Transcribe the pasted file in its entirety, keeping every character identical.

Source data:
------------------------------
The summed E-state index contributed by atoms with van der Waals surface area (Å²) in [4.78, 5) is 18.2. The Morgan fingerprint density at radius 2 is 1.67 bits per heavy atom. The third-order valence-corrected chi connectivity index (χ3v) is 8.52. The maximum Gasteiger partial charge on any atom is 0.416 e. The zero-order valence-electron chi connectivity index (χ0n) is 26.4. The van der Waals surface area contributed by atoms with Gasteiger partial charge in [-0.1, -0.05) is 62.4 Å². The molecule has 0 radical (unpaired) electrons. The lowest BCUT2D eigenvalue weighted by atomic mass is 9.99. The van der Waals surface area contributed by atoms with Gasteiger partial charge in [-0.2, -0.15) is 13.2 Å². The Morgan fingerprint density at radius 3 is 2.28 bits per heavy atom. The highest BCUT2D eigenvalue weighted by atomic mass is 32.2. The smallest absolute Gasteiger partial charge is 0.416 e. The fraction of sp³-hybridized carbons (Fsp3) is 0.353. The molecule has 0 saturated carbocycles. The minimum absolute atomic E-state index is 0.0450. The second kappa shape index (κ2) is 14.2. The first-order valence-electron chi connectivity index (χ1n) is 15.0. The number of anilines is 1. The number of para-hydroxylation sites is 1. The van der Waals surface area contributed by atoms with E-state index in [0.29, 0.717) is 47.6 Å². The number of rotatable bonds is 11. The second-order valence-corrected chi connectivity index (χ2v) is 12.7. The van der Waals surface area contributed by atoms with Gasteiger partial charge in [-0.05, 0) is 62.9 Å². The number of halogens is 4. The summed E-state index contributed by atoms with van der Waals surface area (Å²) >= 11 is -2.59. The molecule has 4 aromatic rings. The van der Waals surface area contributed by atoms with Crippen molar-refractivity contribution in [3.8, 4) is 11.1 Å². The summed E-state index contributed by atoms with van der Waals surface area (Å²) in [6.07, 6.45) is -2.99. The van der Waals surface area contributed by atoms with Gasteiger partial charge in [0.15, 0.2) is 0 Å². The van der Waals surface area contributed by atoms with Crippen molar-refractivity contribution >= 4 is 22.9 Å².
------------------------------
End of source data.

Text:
The summed E-state index contributed by atoms with van der Waals surface area (Å²) in [4.78, 5) is 18.2. The Morgan fingerprint density at radius 2 is 1.67 bits per heavy atom. The third-order valence-corrected chi connectivity index (χ3v) is 8.52. The maximum Gasteiger partial charge on any atom is 0.416 e. The zero-order valence-electron chi connectivity index (χ0n) is 26.4. The van der Waals surface area contributed by atoms with Gasteiger partial charge in [-0.1, -0.05) is 62.4 Å². The molecule has 0 radical (unpaired) electrons. The lowest BCUT2D eigenvalue weighted by atomic mass is 9.99. The van der Waals surface area contributed by atoms with Gasteiger partial charge in [-0.2, -0.15) is 13.2 Å². The Morgan fingerprint density at radius 3 is 2.28 bits per heavy atom. The highest BCUT2D eigenvalue weighted by atomic mass is 32.2. The smallest absolute Gasteiger partial charge is 0.416 e. The fraction of sp³-hybridized carbons (Fsp3) is 0.353. The molecule has 0 saturated carbocycles. The minimum absolute atomic E-state index is 0.0450. The second kappa shape index (κ2) is 14.2. The first-order valence-electron chi connectivity index (χ1n) is 15.0. The number of anilines is 1. The number of para-hydroxylation sites is 1. The van der Waals surface area contributed by atoms with E-state index in [0.29, 0.717) is 47.6 Å². The number of rotatable bonds is 11. The second-order valence-corrected chi connectivity index (χ2v) is 12.7. The van der Waals surface area contributed by atoms with Gasteiger partial charge in [-0.05, 0) is 62.9 Å². The number of halogens is 4. The summed E-state index contributed by atoms with van der Waals surface area (Å²) >= 11 is -2.59. The molecule has 4 aromatic rings. The van der Waals surface area contributed by atoms with Crippen molar-refractivity contribution in [3.8, 4) is 11.1 Å². The summed E-state index contributed by atoms with van der Waals surface area (Å²) in [6.07, 6.45) is -2.99. The van der Waals surface area contributed by atoms with Gasteiger partial charge in [0.15, 0.2) is 0 Å². The van der Waals surface area contributed by atoms with Crippen molar-refractivity contribution >= 4 is 22.9 Å².